Role of sulfur in vibration spectra and bonding and electronic structure of GeSi surfaces and interfaces
Hartnett, Mark C.
University College Cork
A quantum mechanical density functional theory approach was used to investigate the structural atomic configuration, vibration mode frequencies and electronic structure of surfaces and interfaces using germanium. Initially, we investigated the H2S and H2Opassivated germanium surfaces. A supercell approach is used with the local density (LDA), generalized gradient (GGA) approximations and van der Waals (vdW) interactions. The frozen phonon method was used to calculate the vibrational mode frequencies of these surfaces. The calculated frequencies produce stretch, bond bending and wag modes. The differences between the functionals including vdW terms and the LDA or GGA are less than the differences between LDA and GGA for the vibrational mode frequencies. Some of these modes provide useful vibrational signatures of bonding of both sulfur and oxygen on germanium surfaces, which may be compared with vibrational spectroscopy measurements. A bare germanium surface is bonded to a bare silicon surface to form a Ge-Si interface. As germanium has a 4% larger lattice constant than silicon this implies there are regions on the interface where the germanium and silicon match perfectly (aligned) and are completely mismatched (misaligned). The atomic structure of the GeSi aligned interface shows the original crystal structure and the projected band structure (PBS) shows no interface states in the band gap. The GeSi misaligned structure forms a (2x1) configuration. The electronic PBS shows interface states in the band gap. To remove the interface states seen in the GeSi interface, sulfur with its six valence electrons and its flexible chemical bonds is suggested to improve the interface bonding and remove interface states. The PBS in both the aligned and misaligned GeSSi interfaces shows states around the germanium and silicon interface atomic layers and a charge density localised around the sulfur interface atoms. A sulfur terminated germanium surface results in a (1x1) configuration with surface states present in the band gap. However, a H2S terminated germanium surface results in a (2x1) configuration with symmetric Ge-Ge dimers and pushes the surface states into the bulk region, implying the presence of hydrogen results in no surface states. Including hydrogen on our GeSSi interfaces, the atomic configuration remains the same with the hydrogen molecule in the channels. However, upon looking at the PBS, states are clearly visible in the band gap and when we investigate the charge density contour plots, interface states do exist. Therefore, the presence of hydrogen here does not influence the interfaces.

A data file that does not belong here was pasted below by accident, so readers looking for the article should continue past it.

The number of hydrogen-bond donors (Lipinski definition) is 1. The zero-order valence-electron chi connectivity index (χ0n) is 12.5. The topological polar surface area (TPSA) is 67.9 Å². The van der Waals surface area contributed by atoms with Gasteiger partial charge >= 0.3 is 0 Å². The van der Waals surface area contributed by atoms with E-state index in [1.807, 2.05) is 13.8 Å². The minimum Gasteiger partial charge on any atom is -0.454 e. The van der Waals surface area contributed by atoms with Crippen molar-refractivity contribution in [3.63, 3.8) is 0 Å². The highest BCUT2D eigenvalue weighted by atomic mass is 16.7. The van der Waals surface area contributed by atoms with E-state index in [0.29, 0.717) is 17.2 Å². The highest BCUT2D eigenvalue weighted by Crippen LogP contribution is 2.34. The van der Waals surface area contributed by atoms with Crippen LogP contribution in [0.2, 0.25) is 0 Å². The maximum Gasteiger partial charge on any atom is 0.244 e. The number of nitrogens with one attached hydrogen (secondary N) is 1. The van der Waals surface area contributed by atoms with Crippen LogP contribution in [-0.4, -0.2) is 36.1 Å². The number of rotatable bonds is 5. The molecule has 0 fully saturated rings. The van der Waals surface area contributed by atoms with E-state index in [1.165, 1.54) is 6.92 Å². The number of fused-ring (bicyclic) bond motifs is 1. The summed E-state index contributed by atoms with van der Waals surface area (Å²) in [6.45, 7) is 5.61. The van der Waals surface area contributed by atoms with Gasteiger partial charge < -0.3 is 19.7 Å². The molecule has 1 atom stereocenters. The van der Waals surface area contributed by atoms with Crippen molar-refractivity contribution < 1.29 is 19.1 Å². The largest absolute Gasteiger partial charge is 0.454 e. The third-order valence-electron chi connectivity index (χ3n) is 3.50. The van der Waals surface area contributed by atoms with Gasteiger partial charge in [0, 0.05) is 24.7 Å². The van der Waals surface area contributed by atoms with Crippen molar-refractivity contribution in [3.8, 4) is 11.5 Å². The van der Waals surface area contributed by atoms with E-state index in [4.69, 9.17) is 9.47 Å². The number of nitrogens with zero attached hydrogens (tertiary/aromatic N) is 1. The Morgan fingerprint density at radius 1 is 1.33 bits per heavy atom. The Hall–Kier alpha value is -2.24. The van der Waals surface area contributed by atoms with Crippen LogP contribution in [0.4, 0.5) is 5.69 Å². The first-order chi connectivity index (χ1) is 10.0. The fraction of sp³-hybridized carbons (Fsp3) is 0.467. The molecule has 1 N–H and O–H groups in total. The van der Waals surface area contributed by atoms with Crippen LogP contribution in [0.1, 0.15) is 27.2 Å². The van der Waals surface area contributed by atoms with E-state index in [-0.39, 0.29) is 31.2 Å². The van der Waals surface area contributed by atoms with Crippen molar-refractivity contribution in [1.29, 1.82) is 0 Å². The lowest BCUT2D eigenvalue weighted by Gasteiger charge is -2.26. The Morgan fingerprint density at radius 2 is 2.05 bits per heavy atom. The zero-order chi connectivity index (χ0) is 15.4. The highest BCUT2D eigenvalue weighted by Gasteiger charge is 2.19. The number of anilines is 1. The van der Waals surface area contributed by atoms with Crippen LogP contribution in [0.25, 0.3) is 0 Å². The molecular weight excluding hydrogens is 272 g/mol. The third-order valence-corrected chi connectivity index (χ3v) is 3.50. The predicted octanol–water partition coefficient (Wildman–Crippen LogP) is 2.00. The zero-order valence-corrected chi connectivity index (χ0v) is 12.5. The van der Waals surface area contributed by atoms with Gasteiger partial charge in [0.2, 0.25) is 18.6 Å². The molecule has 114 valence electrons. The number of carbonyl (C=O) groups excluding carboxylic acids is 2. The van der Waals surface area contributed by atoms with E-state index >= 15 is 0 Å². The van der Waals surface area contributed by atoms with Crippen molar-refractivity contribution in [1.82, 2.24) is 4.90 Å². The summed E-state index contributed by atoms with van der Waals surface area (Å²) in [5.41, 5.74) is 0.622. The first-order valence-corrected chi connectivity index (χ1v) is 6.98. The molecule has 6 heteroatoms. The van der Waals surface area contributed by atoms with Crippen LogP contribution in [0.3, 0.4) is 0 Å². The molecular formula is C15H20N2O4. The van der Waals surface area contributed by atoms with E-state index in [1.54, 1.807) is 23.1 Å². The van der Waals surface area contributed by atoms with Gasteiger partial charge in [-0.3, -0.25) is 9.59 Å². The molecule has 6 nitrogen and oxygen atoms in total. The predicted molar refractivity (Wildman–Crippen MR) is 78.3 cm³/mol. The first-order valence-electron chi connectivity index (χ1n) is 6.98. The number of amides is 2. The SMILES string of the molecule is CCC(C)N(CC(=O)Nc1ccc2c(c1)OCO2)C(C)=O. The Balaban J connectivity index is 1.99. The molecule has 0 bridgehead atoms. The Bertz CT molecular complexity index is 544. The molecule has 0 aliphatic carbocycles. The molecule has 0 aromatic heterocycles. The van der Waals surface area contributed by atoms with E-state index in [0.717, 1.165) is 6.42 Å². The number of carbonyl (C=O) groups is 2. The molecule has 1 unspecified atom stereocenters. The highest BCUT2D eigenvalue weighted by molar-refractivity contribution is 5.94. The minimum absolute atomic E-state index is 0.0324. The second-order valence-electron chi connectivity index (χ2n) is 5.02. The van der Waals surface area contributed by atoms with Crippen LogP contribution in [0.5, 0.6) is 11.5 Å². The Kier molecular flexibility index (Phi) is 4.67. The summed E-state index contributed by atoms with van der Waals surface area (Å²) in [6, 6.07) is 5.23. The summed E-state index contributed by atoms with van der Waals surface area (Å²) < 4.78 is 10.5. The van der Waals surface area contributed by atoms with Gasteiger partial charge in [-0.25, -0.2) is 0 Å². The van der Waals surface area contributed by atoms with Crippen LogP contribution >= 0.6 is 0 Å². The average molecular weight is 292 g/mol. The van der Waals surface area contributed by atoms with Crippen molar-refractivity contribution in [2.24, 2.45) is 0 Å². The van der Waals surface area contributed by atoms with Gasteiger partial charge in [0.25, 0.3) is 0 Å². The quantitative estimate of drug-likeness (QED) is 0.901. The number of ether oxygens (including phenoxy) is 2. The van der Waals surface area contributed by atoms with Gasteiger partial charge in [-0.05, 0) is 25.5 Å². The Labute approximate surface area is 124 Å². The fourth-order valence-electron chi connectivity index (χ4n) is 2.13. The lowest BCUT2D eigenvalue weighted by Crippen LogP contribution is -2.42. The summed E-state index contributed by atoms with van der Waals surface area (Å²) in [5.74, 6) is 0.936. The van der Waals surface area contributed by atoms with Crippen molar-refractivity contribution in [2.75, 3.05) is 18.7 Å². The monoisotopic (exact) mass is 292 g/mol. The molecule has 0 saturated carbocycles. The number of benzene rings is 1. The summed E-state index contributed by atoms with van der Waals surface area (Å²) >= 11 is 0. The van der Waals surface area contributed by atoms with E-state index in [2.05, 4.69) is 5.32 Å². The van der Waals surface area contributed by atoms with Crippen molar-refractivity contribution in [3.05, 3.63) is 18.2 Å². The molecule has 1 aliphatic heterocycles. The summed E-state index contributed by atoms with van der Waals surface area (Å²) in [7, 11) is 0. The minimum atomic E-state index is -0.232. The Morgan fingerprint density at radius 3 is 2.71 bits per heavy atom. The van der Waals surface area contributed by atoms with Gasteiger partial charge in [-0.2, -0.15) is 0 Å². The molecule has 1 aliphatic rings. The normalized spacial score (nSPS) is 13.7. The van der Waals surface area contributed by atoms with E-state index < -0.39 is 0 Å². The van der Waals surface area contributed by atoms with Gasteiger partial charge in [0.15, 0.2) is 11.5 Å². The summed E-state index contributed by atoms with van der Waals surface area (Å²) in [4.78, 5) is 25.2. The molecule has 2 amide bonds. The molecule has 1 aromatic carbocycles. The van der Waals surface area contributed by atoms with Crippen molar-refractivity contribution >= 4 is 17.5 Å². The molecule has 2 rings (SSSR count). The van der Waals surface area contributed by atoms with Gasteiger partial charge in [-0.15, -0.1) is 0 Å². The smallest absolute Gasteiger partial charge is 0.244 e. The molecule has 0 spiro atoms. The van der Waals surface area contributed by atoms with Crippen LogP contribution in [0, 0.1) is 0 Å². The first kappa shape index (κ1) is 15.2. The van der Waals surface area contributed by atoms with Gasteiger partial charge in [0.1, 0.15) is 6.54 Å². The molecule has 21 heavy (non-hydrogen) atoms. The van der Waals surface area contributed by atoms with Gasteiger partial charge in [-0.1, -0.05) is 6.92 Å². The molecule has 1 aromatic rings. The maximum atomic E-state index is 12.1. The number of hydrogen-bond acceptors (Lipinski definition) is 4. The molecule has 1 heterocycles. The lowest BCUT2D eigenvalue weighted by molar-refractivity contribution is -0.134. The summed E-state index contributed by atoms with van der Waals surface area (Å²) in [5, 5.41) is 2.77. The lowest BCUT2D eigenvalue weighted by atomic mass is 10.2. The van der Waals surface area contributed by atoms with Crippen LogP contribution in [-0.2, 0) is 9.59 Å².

Germanium , Silicon , Vibrational , Mode , Frequencies , Surfaces , Interfaces , Band structure , Sulfur , Hydrogen , Interface states , Conduction and valence bands , Density functional theory
Harnett, M. C. 2016. Role of sulfur in vibration spectra and bonding and electronic structure of GeSi surfaces and interfaces. PhD Thesis, University College Cork.